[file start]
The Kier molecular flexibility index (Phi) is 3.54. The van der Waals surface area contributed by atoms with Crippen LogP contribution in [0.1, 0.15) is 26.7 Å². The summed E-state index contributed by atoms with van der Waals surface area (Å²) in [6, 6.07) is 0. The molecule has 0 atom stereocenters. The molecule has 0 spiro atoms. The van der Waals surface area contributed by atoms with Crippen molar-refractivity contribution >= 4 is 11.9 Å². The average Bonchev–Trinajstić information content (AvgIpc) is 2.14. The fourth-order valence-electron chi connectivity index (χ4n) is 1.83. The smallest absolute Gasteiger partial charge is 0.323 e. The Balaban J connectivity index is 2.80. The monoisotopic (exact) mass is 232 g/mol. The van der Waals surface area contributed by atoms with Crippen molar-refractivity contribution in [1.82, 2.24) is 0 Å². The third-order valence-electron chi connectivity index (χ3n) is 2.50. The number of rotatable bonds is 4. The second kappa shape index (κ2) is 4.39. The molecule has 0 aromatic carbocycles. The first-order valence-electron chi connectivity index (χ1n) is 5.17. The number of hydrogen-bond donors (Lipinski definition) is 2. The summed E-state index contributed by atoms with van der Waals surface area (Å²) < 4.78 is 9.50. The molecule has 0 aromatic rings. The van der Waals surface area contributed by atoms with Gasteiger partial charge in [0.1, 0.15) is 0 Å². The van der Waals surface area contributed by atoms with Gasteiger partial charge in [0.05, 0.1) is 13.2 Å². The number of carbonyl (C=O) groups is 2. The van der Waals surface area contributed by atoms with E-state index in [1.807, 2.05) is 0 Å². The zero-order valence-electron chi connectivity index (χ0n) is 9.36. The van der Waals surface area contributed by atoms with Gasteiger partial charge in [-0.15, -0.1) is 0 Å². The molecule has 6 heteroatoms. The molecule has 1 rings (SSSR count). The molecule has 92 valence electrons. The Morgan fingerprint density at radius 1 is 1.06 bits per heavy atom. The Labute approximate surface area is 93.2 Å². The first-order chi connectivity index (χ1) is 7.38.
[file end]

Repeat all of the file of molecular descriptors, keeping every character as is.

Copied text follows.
The Kier molecular flexibility index (Phi) is 3.54. The van der Waals surface area contributed by atoms with Crippen LogP contribution in [0.1, 0.15) is 26.7 Å². The summed E-state index contributed by atoms with van der Waals surface area (Å²) in [6, 6.07) is 0. The molecule has 0 atom stereocenters. The molecule has 0 spiro atoms. The van der Waals surface area contributed by atoms with Crippen molar-refractivity contribution >= 4 is 11.9 Å². The average Bonchev–Trinajstić information content (AvgIpc) is 2.14. The fourth-order valence-electron chi connectivity index (χ4n) is 1.83. The smallest absolute Gasteiger partial charge is 0.323 e. The Balaban J connectivity index is 2.80. The monoisotopic (exact) mass is 232 g/mol. The van der Waals surface area contributed by atoms with Crippen molar-refractivity contribution in [1.82, 2.24) is 0 Å². The third-order valence-electron chi connectivity index (χ3n) is 2.50. The number of rotatable bonds is 4. The second kappa shape index (κ2) is 4.39. The molecule has 0 aromatic carbocycles. The first-order valence-electron chi connectivity index (χ1n) is 5.17. The number of hydrogen-bond donors (Lipinski definition) is 2. The summed E-state index contributed by atoms with van der Waals surface area (Å²) < 4.78 is 9.50. The molecule has 0 aromatic rings. The van der Waals surface area contributed by atoms with Gasteiger partial charge in [0.1, 0.15) is 0 Å². The van der Waals surface area contributed by atoms with Gasteiger partial charge in [0.05, 0.1) is 13.2 Å². The number of carbonyl (C=O) groups is 2. The van der Waals surface area contributed by atoms with E-state index in [1.807, 2.05) is 0 Å². The zero-order valence-electron chi connectivity index (χ0n) is 9.36. The van der Waals surface area contributed by atoms with Gasteiger partial charge in [-0.15, -0.1) is 0 Å². The molecule has 6 heteroatoms. The molecule has 1 rings (SSSR count). The molecule has 92 valence electrons. The Morgan fingerprint density at radius 1 is 1.06 bits per heavy atom. The Labute approximate surface area is 93.2 Å². The first-order chi connectivity index (χ1) is 7.38.